Lead Your Staff through Change
When dealing with any kind of organisational change, Business owners may be enthusiastic about streamlining or expanding an organisation - the employees might not be so keen.
Some people are adaptable and thrive on change, a great many others are mistrustful and resist it. This can occur for a variety of reasons. When implementing something new, you need to expect and plan for resistance.
To help, we've compiled a list of the some main reasons people resist change along with suggestions to overcome them.
Top 5 Reasons Employees Resist Change
Fear of Failure
Employees may worry about their competence. When change results in the significant overhaul of an employee’s role, they may fear they lack the competence to match new expectations. Over time employees get comfortable within their roles. Change can threaten this sense of security. You will need to evaluate whether the issue is lack of confidence or if there is a real skills gap that needs to be addressed.
To smooth the transition, make sure any changes to roles and responsibilities are clearly explained. Determine whether your employees have the necessary skills and provide training or coaching where needed. Be sympathetic. Reduce the fear of making mistakes by emphasising that during the transition some mistakes may be considered part of the learning process.
Lack of Communication
Poor communication can be the death knell of a change strategy. It is essential employees understand exactly what changes are being made, how it will affect their job and department, and why such change is necessary.
Clearly communicate a compelling business case and strategy. This should involve having a different approach in communicating with people at different levels and areas of the business. Its not a case of one size fits all -interpret the case for all stakeholders so that it has relevance. Ultimately they don't have to agree with the decision, but they do need to understand the reasoning behind the decision.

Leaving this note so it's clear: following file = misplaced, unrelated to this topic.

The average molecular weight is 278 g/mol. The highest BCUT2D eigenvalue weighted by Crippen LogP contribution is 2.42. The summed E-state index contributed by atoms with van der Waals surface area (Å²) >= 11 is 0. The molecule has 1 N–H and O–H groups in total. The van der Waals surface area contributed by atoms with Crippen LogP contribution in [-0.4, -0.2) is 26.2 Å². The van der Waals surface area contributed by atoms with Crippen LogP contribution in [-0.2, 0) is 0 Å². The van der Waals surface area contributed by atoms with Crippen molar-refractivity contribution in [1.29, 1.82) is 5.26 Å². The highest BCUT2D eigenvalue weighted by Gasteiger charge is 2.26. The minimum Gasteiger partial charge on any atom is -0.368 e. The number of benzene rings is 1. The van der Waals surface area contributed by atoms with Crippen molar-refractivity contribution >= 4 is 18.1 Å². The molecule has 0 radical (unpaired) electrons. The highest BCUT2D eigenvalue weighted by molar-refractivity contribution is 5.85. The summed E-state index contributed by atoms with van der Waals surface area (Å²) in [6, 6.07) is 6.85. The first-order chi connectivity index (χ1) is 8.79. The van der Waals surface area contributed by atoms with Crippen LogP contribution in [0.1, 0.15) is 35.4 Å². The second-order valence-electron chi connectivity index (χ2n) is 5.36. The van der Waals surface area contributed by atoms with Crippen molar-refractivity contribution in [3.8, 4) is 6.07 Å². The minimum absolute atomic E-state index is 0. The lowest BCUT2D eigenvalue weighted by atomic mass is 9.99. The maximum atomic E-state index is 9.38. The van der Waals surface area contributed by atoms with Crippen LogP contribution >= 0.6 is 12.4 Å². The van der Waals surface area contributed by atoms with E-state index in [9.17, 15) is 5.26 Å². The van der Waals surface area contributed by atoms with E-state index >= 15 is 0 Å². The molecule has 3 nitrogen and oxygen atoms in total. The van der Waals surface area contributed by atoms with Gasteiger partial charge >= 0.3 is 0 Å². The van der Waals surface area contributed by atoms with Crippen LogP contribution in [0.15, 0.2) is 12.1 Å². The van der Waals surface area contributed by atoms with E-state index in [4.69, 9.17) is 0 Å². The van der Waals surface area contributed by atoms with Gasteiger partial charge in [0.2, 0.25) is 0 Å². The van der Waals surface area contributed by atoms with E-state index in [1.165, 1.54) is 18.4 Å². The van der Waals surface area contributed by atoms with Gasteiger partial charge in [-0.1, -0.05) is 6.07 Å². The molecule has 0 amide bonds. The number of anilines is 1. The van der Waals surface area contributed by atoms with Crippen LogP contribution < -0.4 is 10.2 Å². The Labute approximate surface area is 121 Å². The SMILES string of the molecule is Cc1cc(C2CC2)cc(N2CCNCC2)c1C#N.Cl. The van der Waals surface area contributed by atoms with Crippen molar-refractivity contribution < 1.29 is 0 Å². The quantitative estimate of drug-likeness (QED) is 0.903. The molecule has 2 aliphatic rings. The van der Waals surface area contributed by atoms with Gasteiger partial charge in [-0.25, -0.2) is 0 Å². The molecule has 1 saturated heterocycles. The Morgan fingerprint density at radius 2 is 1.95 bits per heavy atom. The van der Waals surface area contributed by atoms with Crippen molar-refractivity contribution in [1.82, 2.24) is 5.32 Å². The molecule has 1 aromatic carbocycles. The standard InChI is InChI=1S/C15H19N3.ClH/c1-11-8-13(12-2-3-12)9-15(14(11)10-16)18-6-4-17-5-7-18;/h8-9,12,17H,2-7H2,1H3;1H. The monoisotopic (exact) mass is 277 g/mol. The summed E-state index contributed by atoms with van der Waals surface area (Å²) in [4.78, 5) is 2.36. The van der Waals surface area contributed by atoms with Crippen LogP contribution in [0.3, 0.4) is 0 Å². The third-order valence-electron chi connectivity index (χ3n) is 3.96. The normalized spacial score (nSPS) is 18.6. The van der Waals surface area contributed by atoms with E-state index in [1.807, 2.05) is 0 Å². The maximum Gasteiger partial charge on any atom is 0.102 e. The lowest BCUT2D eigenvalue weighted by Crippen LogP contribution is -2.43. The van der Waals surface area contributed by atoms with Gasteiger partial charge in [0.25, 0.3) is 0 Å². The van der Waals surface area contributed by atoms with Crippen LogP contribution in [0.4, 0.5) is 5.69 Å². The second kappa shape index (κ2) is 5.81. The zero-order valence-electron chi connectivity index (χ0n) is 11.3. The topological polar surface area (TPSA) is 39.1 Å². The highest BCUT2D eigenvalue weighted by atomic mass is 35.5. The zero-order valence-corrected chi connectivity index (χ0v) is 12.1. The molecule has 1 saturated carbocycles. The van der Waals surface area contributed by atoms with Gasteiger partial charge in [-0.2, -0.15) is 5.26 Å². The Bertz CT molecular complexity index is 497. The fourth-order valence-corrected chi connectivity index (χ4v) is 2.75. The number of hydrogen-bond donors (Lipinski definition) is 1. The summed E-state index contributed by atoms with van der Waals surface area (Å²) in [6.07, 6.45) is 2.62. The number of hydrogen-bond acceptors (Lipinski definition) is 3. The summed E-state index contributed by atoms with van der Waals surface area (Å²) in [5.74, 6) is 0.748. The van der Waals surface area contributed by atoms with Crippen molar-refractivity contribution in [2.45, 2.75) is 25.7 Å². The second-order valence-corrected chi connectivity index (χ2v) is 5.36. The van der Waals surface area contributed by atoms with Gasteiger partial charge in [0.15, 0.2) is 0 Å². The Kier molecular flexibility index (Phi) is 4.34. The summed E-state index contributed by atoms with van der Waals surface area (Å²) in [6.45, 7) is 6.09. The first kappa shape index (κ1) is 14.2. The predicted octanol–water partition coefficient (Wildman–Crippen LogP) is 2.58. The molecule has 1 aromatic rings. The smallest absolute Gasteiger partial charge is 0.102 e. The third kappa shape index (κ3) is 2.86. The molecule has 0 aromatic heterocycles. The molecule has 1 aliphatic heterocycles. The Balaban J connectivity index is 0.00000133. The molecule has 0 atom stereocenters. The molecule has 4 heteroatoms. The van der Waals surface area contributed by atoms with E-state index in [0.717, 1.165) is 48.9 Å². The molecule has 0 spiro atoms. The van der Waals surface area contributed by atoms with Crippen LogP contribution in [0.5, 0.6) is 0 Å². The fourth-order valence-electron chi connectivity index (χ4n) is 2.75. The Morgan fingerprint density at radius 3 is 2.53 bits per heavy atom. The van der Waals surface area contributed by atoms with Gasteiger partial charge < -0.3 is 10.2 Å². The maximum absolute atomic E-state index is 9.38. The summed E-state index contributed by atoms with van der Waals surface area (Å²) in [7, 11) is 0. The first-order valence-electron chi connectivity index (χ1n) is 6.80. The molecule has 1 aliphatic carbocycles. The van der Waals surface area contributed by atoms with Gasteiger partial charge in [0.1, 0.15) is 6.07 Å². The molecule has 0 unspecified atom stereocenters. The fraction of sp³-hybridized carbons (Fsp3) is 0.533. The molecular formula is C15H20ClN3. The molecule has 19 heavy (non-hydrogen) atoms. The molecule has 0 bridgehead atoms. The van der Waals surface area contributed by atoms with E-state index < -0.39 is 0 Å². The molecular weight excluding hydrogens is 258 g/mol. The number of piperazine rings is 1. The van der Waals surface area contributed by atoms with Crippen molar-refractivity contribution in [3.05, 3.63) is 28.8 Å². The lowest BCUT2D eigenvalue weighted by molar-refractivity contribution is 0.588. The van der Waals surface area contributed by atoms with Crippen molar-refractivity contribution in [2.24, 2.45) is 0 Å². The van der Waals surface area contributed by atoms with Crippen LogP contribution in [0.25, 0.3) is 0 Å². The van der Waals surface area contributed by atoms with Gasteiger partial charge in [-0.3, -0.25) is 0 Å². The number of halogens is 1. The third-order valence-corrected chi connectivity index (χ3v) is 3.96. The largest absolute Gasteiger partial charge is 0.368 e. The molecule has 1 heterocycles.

You may encounter the "What's in it for me?" syndrome. When employees have to make significant changes to how they work without receiving any direct benefit, they might not be willing participate. Adapt the company rewards system to incentivise behaviour that supports the change so employees are motivated to embrace the changes.
Lack of trust
Employees may distrust that the change is going to bring about positive outcomes, either for the organisation or for themselves. They may be especially cynical if they have negative experiences of change in the past.
Be sensitive to the very real concerns of job security and possible change in status within the organisation. If job security will be altered, let people know the extent and the reasons for this. If there is to be a change in who people are reporting to or to team structure, again inform and explain. If job security and role status will be unaffected, it is equally important to emphasise this. Communication and transparency are key to allay fears or to enable people to confront issues that may indeed have negative consequences for them.
Office politics can explain some resistance to change, and it can be very difficult to tackle. Individuals or groups within an organisation who do not support a change may make efforts to undermine it. They may want to see the change fail so that their dissenting opinion is justified. The more influential they are the greater the potential for harm. However, efforts to bring such employees on board can be difficult as they are likely to be unreceptive.
Acknowledge their contrary opinion but still try to involve them in the change process. Actively listen and engage with them. However, also make it clear that you will not tolerate any attempts to sabotage or undermine the new plan. Where persuasion doesn't work, you will have to be tough!
So remember to communicate clearly, be transparent and incentivise your team to increase the likelihood of successfully implementing change.
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